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The Lamonster Epidemic
La-mon-ster (n.): A Harvard student who spends at least 12 consecutive hours in Lamont; often to finish a large pset or paper, or perhaps to study for a final exam; often pre-med. 

UHS might not take the Lamonster condition seriously, but we do. This critical, stubborn, and often harmful disease is hard to shake—once you catch the it, it will feel like it’s there to stay. The first step towards recovery is recognizing your symptoms.

Symptoms

  • Early signs of being a Lamonster emerge at the beginning of October (midterm season) or during Reading Period (finals season). Lamonsters characteristically develop an insatiable desire to snag the same desk in the same corner by the same window on the same floor every single night until the sun rises. You’ll find yourself telling your roommate that watching the sunrise from the third floor of Lamont is the most beautiful thing in the world and that no, sleep deprivation doesn’t take a toll on you at all. 
  • The condition will begin to worsen when your friend circle morphs from your future blocking group to the ghosts who sit across from you as the clock strikes 4am. You never speak to each other, but you know, deep in your heart, that you have a special bond. When your daytime friends start to forget you exist due to your chronic condition, you’ll find comfort in the fact that your ghost friends are going through the same thing. 
  • One day, you’ll walk into the library and find an intruder hunching over your “designated space” (did it have your name on it, sir?). From then on, the rage that bubbles inside you will manifest in an aggressive defense—you pledge to keep that sweater that Aunt Marge gave you three Christmases ago on the back of your chair forever, so no one will dare take your spot again. It’ll stay there, guarding that beautiful, wooden holy grail without the flickering light and the outlets that actually work when you leave for Berg, leave for class, or pretend to go to office hours. 
  • The Lamont Café baristas know your drink before you even step up to the counter. They know you’re running out of BoardPlus, so they’ll give you a large for the cost of medium. Even they know you’re a cry for help. 
  • You settle into your condition, briefly power-napping to avoid pure insanity. Some people bring pillows/blankets/toothbrushes/pajamas, but, if you do, you’ll make yourself a target to the “Sleeping in Lamont” Tumblr page, where you’ll live forever in infamy. Listen, kid, if you’re going to do this just don’t be the Lamonster caught brushing your teeth in the second floor bathroom (pro-tip: the basement bathroom is usually deserted).

Treatments and Care 

You’ve had enough. This lifestyle isn’t for you. We don’t like to judge, but we agree—the last thing you want to remember from your freshman year was watching one of your 4am chums pick their nose as another burped in the distant background.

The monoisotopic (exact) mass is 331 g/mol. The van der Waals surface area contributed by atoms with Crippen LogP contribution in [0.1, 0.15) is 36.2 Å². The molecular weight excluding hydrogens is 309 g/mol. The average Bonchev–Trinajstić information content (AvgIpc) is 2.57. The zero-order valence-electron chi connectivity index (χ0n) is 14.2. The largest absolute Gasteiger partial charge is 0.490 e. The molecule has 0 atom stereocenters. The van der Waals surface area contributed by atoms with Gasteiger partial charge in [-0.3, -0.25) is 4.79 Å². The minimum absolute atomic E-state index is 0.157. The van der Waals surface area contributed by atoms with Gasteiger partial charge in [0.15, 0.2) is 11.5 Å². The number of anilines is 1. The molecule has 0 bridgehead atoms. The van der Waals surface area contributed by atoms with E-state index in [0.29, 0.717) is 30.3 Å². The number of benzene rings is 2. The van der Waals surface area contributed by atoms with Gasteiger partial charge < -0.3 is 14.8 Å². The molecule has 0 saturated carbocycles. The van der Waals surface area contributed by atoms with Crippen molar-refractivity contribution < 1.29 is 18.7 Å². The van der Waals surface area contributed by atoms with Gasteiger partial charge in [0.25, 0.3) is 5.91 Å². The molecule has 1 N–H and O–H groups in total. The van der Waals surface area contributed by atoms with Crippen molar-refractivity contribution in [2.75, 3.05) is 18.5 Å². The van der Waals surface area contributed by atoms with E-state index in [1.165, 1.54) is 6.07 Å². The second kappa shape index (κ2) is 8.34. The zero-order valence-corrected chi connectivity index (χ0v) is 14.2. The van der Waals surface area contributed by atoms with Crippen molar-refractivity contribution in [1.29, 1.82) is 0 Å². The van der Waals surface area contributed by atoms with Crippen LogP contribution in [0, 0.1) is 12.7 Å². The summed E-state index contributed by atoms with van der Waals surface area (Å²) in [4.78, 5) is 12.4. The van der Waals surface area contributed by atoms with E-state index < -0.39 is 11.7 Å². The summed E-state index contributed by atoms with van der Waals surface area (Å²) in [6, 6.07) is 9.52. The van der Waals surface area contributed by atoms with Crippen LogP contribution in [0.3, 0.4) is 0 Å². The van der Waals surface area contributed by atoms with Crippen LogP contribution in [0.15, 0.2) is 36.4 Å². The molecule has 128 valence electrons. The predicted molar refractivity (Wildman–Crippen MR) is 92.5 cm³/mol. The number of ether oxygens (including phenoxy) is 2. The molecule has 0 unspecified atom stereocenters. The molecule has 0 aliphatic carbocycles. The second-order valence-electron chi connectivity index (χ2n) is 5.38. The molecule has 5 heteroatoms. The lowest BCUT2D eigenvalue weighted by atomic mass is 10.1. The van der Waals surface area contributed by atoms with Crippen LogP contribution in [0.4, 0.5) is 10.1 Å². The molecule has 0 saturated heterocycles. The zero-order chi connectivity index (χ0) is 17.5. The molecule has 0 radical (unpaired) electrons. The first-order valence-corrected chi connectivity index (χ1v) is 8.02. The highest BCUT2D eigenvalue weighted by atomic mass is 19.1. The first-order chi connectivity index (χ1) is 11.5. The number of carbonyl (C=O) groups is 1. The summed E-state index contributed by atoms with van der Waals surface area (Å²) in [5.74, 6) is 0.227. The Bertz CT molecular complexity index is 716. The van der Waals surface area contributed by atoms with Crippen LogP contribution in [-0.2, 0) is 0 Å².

Here’s how to purge the Lamonster bug from your system: 

  • Fall in love and break the curse—no, sorry, that’s Beauty and the Beast and will not work for you at Harvard, unless you have some miraculous successful romantic enterprise (see Dating). 
  • For real though, take note of the other, healthier, and friendlier study spots on campus including the Harvard Art Museums atrium, Cabot Science Library, and CGIS café. Instead of relying on that same desk in the same corner by the same window on the same floor every single night until the sun rises, rotate from library to library each night and try your best to leave before midnight. 
  • Don’t leave papers to the last day—you know that morphing into a Lamonster is triggered by a deadline that snuck up on you and you don’t want to go down that slippery slope again. Expos is only a semester long and you only have three papers. You don’t need to do this to yourself.
  • Cut your ties with your 4am ghosts and don’t let them haunt you when they beg you to come back. Retreat into the loving arms of your blocking group and daytime friends, who are patiently waiting for your triumphant return. 
  • Take the toothbrush out of your bag.The toothpaste too—no, the minty fresh scent is not an excuse to keep in there. In fact, throw them away and buy new ones. They’ve probably been contaminated with some bug in some corner of Lamont (you know, that time you dropped your toothpaste in the sink and were too tired to squeeze more from the tube, so you scooped it from the bottom and hoped no one saw, but WE DID). 
  • Promise yourself you’ll only brush your teeth in the comfort of your room, where you pledge to return before the sun comes up. Find out that your roommate has been using your condition as a convenient way to hook up with the guy from two doors down every night. 
  • Endure your roommate’s wrath for the rest of the year—you’re in a better place now. It’s going to be okay.
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Francesca Malatesta,  Editor in Chief
francesca.malatesta@hsa.net
Jessica Luo, Publishing Director
jessica.luo@hsa.net